1978 PG Tips

In the 1930s Brooke Bond launched PG Tips in the UK tea market under the name of Pre-Gest-Tee. The name implied that the tea could be drunk prior to eating food, as a digestive aid. Grocers and salesmen abbreviated it to PG.

After the Second World War, labeling regulations ruled out describing tea as aiding digestion—a property previously attributed to tea—and by 1950/1 the PG name was officially adopted. The company added “Tips” referring to the fact that only the tips (the top two leaves and bud) of the tea plants are used in the blend.

Info gleaned from Wikipedia

1980 PG Tips

In 1956 PG Tips began using anthropomorphic chimpanzees in their TV advertisements. These were dressed in human clothes and were known as the ‘Tipps family’. Their voices were often provided by celebrities, such as Peter Sellers and Bob Monkhouse. By 1958 PG Tips had risen from fourth to first place in the British tea market.  The chimpanzees were from Twycross Zoo in Leicestershire.

These advertisements were stopped in the 1970s after complaints by animal rights organisations. However sales dropped and the chimps were bought back 18 months later. The last ‘Tipps family’ advert was broadcast in 2002.  The PG Tips chimps spawned a spin-off in memorabilia, including trading cards and figurines.

Info gleaned from Wikipedia

1979 PG Tips

In the 1930s Arthur Brooke of Brooke Bond launched PG Tips in the UK tea market under the name of Pre-Gest-Tee. The name implied that the tea could be drunk prior to food being digested. Grocers abbreviated it to PG.

After the Second World War, labelling regulations ruled out describing tea as aiding digestion—a property previously attributed to tea—and by 1950/1 the PG name was officially adopted. The company added “Tips” referring to the fact that only the tips (the top two leaves and bud) of the tea plants are used in the blend.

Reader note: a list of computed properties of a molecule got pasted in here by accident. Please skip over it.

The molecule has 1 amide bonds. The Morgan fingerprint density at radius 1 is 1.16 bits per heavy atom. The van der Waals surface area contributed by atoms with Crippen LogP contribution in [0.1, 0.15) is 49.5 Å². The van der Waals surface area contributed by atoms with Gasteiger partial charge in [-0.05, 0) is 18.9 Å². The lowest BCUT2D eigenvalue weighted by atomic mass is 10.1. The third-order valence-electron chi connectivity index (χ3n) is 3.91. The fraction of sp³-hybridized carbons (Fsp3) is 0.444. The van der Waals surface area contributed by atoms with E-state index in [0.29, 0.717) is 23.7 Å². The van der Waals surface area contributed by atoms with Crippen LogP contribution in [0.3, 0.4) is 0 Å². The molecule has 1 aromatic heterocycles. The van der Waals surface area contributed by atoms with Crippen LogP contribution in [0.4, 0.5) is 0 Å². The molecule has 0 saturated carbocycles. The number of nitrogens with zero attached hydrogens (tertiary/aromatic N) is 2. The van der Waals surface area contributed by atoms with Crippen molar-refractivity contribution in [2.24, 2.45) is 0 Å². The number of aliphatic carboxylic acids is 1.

Info gleaned from Wikipedia

1978 PG Tips

In the 1930s Arthur Brooke of Brooke Bond launched PG Tips in the UK tea market under the name of Pre-Gest-Tee. The name implied that the tea could be drunk prior to food being digested. Grocers abbreviated it to PG. After the Second World War, labelling regulations ruled out describing tea as aiding digestion—a property previously attributed to tea—and by 1950/1 the PG name was officially adopted. The company added “Tips” referring to the fact that only the tips (the top two leaves and bud) of the tea plants are used in the blend.

Info gleaned from Wikipedia

PG Tips Monkies Ad (James Bond) 1980s

PG tips is a brand of tea in the United Kingdom, manufactured by Unilever UK, which claims Britons drink 35 million cups of PG tips a day.

In the 1930s Arthur Brooke launched PG Tips in the UK tea market under the name of Pre-Gest-Tee, suggesting that the tea could be drunk before food was digested (pre-digestive). Grocers quickly abbreviated it to PG.

After the Second World War, labelling regulations ruled out describing tea as aiding digestion—a property previously attributed to tea—and by 1950/1 the PG name was officially adopted. The company added “Tips” referring to the fact that only the tips (the top two leaves and bud) of the tea plants are used in the blend.

info gleaned from Wikipedia